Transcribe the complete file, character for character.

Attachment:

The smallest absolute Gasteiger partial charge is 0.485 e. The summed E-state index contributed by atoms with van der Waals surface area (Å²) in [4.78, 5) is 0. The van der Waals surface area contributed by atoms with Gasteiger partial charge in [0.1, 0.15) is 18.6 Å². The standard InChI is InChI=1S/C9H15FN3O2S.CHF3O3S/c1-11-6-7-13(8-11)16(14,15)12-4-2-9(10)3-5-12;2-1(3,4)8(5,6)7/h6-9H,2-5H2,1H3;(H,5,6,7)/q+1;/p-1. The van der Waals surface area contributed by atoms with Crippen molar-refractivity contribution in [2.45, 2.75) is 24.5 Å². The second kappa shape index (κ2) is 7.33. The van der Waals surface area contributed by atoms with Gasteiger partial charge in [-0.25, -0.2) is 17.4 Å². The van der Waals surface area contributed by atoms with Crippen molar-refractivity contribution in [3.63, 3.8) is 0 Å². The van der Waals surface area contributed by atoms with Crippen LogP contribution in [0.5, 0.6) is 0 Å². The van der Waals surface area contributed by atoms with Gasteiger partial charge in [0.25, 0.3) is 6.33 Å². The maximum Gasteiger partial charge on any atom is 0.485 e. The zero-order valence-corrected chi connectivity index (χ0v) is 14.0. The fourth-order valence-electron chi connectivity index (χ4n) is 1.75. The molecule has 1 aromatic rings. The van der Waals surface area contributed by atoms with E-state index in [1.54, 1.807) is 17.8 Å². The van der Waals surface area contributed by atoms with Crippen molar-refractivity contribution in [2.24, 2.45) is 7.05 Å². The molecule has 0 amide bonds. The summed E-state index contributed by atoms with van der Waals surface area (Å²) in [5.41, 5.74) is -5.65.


The smallest absolute Gasteiger partial charge is 0.485 e. The summed E-state index contributed by atoms with van der Waals surface area (Å²) in [4.78, 5) is 0. The van der Waals surface area contributed by atoms with Gasteiger partial charge in [0.1, 0.15) is 18.6 Å². The standard InChI is InChI=1S/C9H15FN3O2S.CHF3O3S/c1-11-6-7-13(8-11)16(14,15)12-4-2-9(10)3-5-12;2-1(3,4)8(5,6)7/h6-9H,2-5H2,1H3;(H,5,6,7)/q+1;/p-1. The van der Waals surface area contributed by atoms with Crippen molar-refractivity contribution in [2.45, 2.75) is 24.5 Å². The second kappa shape index (κ2) is 7.33. The van der Waals surface area contributed by atoms with Gasteiger partial charge in [-0.25, -0.2) is 17.4 Å². The van der Waals surface area contributed by atoms with Crippen molar-refractivity contribution in [3.63, 3.8) is 0 Å². The van der Waals surface area contributed by atoms with Crippen LogP contribution in [0.5, 0.6) is 0 Å². The van der Waals surface area contributed by atoms with Gasteiger partial charge in [0.25, 0.3) is 6.33 Å². The maximum Gasteiger partial charge on any atom is 0.485 e. The zero-order valence-corrected chi connectivity index (χ0v) is 14.0. The fourth-order valence-electron chi connectivity index (χ4n) is 1.75. The molecule has 1 aromatic rings. The van der Waals surface area contributed by atoms with E-state index in [1.54, 1.807) is 17.8 Å². The van der Waals surface area contributed by atoms with Crippen molar-refractivity contribution in [2.24, 2.45) is 7.05 Å². The molecule has 0 amide bonds. The summed E-state index contributed by atoms with van der Waals surface area (Å²) in [5.41, 5.74) is -5.65.